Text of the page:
This section discusses security from the service provider's point of view, when securing its own core network. Security threats against VPNs are, of course, also indirectly of concern to the service provider, but here the focus is on the core as a zone of trust and threats against it.
There are different architectural options for building an MPLS core network. It can be a single autonomous system (AS) forming a monolithic core under one administrative control. There are also various options for connecting several autonomous systems in an Inter-AS architecture and in Carrier's Carrier (CsC) topologies. All the multi-AS architectures (Inter-AS and CsC) have in common that the core is itself divided into several different zones of trust. (Refer to Figure 1-11 for an illustration of this.) In all those cases, the threats are not only coming from VPNs or the Internet, but from a new threat vector?other parts of the core, in most cases under the control of another service provider.
The fact that the MPLS core is potentially divided into several autonomous systems is mostly irrelevant to the VPN user: to the VPN user, the core appears in all cases as a single zone (apart from the fact that the user might be dealing with several providers). However, as shown in Chapter 4, the VPN user must trust all providers involved in the core. A detailed discussion of Inter-AS?specific issues can be found in Chapter 3.
The service provider's network operations center (NOC) can be seen as a logical part of the core, in the sense that it must be protected from attack as well as the core and probably forms a single zone of trust with the core. Therefore, the NOC is included as a separate section in the following threat model against the core.
This section discusses the threat models for these various types of core architectures, as seen from the core network.
The monolithic core refers to the standard MPLS VPN architecture as defined in RFC 2547, "BGP/MPLS VPNs." One single AS defines the core network, and all VPN sites connect to this single AS. The threats against a monolithic core are
Intrusions from the outside, such as attached VPNs or the Internet.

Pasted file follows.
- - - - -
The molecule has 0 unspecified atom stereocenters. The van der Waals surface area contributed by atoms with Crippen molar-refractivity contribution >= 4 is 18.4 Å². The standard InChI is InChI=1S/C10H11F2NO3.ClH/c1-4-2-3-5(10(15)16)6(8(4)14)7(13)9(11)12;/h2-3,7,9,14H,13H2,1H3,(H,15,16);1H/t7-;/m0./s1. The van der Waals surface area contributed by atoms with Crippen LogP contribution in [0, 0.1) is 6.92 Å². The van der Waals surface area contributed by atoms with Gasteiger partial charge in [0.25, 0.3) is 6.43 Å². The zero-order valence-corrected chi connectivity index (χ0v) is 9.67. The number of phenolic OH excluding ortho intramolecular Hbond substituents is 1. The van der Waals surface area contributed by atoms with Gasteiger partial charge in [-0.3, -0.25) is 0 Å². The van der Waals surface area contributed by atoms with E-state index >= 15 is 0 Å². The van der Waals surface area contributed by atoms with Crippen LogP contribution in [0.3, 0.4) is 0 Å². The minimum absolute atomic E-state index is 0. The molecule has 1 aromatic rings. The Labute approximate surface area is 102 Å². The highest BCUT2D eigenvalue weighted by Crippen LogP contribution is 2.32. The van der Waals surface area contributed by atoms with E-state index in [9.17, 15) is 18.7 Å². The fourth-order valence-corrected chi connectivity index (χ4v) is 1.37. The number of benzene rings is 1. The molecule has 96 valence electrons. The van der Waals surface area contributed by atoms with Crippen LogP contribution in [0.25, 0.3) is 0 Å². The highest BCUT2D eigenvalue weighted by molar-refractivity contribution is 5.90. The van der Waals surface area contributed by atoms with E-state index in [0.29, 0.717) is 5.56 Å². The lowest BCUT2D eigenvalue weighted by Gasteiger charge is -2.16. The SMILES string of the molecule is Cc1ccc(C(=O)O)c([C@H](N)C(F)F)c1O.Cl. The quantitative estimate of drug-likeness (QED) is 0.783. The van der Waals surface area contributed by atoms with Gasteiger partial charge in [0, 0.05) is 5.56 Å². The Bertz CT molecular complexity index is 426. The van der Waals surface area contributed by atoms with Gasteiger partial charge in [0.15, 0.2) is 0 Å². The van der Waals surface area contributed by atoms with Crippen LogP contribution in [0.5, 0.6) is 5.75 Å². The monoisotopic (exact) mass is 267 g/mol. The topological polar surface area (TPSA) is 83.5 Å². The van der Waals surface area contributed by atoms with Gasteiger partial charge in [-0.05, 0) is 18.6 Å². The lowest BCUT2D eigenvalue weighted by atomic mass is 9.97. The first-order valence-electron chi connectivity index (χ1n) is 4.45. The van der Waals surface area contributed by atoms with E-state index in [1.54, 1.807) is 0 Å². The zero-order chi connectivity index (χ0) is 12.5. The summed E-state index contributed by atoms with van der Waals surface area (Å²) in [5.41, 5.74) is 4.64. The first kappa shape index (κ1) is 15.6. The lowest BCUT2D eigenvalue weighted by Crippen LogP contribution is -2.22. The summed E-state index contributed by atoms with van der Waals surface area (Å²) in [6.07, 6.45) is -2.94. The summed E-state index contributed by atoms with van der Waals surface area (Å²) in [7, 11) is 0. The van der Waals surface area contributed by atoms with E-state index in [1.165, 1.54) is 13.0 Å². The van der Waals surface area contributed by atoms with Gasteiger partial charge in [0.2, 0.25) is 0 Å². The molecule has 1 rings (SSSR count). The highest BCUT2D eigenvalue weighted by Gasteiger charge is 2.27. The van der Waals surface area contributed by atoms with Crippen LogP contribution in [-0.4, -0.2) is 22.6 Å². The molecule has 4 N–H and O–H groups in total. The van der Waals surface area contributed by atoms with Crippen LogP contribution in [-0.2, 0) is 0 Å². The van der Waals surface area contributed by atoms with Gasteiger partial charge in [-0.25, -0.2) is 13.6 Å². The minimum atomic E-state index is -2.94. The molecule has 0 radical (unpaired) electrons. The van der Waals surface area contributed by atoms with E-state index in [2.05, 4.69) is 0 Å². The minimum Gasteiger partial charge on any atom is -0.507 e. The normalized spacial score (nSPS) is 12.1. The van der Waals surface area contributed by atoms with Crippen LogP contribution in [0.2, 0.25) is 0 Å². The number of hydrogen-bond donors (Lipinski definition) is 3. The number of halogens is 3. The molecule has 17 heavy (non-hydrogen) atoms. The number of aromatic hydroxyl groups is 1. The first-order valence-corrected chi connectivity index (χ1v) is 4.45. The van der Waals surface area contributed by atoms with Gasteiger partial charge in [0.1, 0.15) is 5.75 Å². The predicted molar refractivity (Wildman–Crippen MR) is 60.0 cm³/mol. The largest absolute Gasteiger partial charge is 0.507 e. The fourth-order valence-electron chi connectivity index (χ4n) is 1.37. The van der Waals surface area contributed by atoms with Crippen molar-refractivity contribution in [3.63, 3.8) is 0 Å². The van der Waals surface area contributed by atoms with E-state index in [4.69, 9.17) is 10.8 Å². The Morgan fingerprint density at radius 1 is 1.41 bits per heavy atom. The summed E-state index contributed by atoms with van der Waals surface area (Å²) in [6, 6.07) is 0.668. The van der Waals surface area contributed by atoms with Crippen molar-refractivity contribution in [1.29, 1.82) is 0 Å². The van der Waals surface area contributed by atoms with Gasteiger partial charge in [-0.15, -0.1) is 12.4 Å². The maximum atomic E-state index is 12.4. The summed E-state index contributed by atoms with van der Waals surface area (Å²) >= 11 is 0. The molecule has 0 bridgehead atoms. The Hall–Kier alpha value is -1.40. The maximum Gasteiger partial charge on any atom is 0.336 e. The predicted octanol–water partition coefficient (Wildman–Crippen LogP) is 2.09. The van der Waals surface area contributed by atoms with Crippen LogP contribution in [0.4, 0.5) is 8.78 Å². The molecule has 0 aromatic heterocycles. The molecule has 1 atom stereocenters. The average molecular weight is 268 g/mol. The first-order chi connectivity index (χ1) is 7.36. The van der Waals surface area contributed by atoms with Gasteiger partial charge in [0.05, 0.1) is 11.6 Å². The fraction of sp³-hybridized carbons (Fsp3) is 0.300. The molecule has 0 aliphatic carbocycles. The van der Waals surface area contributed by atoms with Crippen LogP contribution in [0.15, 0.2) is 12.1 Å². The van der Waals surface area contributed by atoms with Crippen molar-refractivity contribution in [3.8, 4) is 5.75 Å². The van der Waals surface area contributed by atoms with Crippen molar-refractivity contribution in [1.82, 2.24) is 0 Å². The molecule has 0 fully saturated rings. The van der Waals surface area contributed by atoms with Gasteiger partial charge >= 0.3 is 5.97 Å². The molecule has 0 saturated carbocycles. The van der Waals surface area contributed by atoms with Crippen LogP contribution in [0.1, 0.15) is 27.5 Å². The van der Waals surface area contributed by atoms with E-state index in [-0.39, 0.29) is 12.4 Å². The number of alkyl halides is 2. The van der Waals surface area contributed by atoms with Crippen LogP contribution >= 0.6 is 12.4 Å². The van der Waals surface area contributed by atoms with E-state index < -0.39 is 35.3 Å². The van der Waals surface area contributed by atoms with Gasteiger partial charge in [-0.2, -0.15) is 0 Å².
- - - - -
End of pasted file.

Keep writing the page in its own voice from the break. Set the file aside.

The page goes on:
DoS from the outside, such as attached VPNs or the Internet.
Internal threats?Operator errors or deliberate misconfigurations can cause security problems on the core or on a connected VPN. As opposed to internal threats to the VPNs, which are not considered here, internal threats to the core might have an impact on the VPNs as well. Therefore, they must be taken into consideration.
Intrusions can first be targeted at core equipment such as routers. The technical scope of this threat and the protection against it is comparable to normal Internet core networks. However, the potential business risk is higher in the MPLS VPN case because security of connected VPNs depends on the correct operation of the core, whereas sites connected to the Internet mostly do not rely on security of the service provider network.
An MPLS core without any connection to the Internet naturally has lower exposure to attacks from the Internet. It is thus seen as more secure than an MPLS core with Internet connectivity. However, as explained in Chapter 1, it is wrong to assume you can achieve full separation from the Internet because VPN users may have their own Internet connectivity. Attacks may come from the Internet through the VPN in this case. This form of attack is much harder to carry out, but not impossible.
MPLS core routers are not accessible from connected VPNs or the Internet. The only exceptions are protocols that a PE uses to communicate to the "outside," because on the corresponding ports for each protocol the PE must accept packets. It is important to minimize the number of protocols used to the outside and to secure those protocols specifically. Chapter 5 gives examples on how this can be done.